ANA Hall of Fame Inductee
A pioneer in nursing research, Ellwynne Mae Vreeland served 23 years as a commissioned officer in the U.S. Public Health Service. She was instrumental in securing nearly $3.5 million under the Bolton Act to fund education for 10,000 graduate students in 57 colleges and universities nationwide.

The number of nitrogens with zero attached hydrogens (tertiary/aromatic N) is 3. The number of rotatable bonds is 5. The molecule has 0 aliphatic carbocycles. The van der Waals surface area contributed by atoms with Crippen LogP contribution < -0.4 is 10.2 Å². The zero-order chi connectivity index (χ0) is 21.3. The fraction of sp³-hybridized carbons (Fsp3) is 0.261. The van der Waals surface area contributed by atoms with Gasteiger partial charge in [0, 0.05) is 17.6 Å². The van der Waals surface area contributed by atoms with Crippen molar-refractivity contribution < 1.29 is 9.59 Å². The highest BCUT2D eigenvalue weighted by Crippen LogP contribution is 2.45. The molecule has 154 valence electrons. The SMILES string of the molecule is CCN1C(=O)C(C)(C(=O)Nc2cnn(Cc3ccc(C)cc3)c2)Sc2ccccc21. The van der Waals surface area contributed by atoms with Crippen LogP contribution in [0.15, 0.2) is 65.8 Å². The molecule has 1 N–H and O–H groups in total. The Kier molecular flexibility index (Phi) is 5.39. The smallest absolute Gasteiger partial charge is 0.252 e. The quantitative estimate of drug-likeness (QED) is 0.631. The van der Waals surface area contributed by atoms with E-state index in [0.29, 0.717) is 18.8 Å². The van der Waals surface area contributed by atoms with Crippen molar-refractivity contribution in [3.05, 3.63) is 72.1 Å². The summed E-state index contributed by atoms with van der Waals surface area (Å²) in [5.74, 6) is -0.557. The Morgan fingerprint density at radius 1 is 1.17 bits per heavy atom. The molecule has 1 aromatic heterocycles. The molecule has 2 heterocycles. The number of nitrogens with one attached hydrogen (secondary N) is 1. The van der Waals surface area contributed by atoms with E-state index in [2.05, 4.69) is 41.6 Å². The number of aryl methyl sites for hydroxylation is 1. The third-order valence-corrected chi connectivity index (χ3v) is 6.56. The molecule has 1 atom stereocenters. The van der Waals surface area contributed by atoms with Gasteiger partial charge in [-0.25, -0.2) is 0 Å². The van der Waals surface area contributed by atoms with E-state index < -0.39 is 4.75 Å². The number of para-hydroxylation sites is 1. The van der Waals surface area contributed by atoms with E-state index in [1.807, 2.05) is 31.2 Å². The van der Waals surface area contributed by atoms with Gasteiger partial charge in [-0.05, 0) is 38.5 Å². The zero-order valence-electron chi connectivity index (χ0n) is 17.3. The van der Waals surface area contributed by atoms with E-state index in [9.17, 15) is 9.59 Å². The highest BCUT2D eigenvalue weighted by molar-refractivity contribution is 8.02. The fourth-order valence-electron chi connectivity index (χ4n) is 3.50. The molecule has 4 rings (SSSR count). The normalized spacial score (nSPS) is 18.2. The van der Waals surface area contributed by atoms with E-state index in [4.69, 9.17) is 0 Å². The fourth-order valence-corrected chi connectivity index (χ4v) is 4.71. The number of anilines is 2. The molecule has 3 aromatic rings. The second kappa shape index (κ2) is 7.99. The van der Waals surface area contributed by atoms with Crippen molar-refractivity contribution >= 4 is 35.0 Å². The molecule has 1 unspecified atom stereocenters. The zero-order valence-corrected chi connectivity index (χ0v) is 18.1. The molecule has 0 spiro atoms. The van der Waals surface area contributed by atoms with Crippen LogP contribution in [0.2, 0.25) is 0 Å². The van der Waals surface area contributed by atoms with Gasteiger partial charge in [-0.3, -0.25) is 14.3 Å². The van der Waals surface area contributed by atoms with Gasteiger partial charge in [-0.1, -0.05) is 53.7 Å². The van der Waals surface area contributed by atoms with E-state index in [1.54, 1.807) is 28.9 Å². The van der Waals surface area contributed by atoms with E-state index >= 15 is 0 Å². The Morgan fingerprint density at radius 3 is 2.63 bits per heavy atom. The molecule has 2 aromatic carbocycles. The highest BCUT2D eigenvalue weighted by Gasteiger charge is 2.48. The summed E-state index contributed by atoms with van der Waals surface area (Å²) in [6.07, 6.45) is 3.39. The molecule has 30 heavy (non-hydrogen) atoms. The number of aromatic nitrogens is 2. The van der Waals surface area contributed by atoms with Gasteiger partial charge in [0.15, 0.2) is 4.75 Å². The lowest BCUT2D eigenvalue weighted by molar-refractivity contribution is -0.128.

Her most outstanding achievement was the development and implementation of the first nationwide federal extramural research program for nursing. In 1962, she became chief of the Research and Resources Branch of the Division of Nursing, Public Health Service, Department of Health, Education, and Welfare. During Vreeland's tenure with the Public Health Service, the emphasis of research shifted from nursing education, service, and manpower issues to studies of clinical nursing and its effect on patients. As early as 1968, she supported the establishment of a National Institute of Nursing in the National Institutes of Health. In 1966, two years before her retirement, she received the United States Public Health Service Medal.